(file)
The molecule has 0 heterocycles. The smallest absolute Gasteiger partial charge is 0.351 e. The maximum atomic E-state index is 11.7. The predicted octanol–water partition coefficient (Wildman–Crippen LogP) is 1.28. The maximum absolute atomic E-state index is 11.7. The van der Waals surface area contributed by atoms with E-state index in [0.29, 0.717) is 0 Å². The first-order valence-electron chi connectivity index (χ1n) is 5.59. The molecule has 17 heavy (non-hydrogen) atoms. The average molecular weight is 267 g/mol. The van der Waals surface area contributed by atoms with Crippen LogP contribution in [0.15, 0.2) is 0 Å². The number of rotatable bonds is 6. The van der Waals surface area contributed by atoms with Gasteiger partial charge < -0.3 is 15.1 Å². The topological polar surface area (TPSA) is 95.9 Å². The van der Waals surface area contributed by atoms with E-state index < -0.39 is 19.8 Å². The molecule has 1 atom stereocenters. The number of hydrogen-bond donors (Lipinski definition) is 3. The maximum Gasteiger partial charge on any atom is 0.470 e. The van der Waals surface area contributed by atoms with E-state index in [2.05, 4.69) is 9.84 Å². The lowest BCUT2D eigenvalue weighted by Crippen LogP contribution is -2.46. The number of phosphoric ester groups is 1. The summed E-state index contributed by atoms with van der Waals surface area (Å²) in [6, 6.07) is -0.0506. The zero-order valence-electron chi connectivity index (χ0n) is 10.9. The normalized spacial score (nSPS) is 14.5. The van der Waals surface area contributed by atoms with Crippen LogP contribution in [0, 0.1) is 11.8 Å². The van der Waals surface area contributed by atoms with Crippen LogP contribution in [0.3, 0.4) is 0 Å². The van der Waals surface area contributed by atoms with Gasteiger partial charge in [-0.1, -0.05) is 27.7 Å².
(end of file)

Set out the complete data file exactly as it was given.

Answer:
The molecule has 0 heterocycles. The smallest absolute Gasteiger partial charge is 0.351 e. The maximum atomic E-state index is 11.7. The predicted octanol–water partition coefficient (Wildman–Crippen LogP) is 1.28. The maximum absolute atomic E-state index is 11.7. The van der Waals surface area contributed by atoms with E-state index in [0.29, 0.717) is 0 Å². The first-order valence-electron chi connectivity index (χ1n) is 5.59. The molecule has 17 heavy (non-hydrogen) atoms. The average molecular weight is 267 g/mol. The van der Waals surface area contributed by atoms with Crippen LogP contribution in [0.15, 0.2) is 0 Å². The number of rotatable bonds is 6. The van der Waals surface area contributed by atoms with Gasteiger partial charge < -0.3 is 15.1 Å². The topological polar surface area (TPSA) is 95.9 Å². The van der Waals surface area contributed by atoms with E-state index < -0.39 is 19.8 Å². The molecule has 1 atom stereocenters. The number of hydrogen-bond donors (Lipinski definition) is 3. The maximum Gasteiger partial charge on any atom is 0.470 e. The van der Waals surface area contributed by atoms with E-state index in [2.05, 4.69) is 9.84 Å². The lowest BCUT2D eigenvalue weighted by Crippen LogP contribution is -2.46. The number of phosphoric ester groups is 1. The summed E-state index contributed by atoms with van der Waals surface area (Å²) in [6, 6.07) is -0.0506. The zero-order valence-electron chi connectivity index (χ0n) is 10.9. The normalized spacial score (nSPS) is 14.5. The van der Waals surface area contributed by atoms with Crippen LogP contribution in [0, 0.1) is 11.8 Å². The van der Waals surface area contributed by atoms with Crippen LogP contribution in [0.3, 0.4) is 0 Å². The van der Waals surface area contributed by atoms with Gasteiger partial charge in [-0.1, -0.05) is 27.7 Å².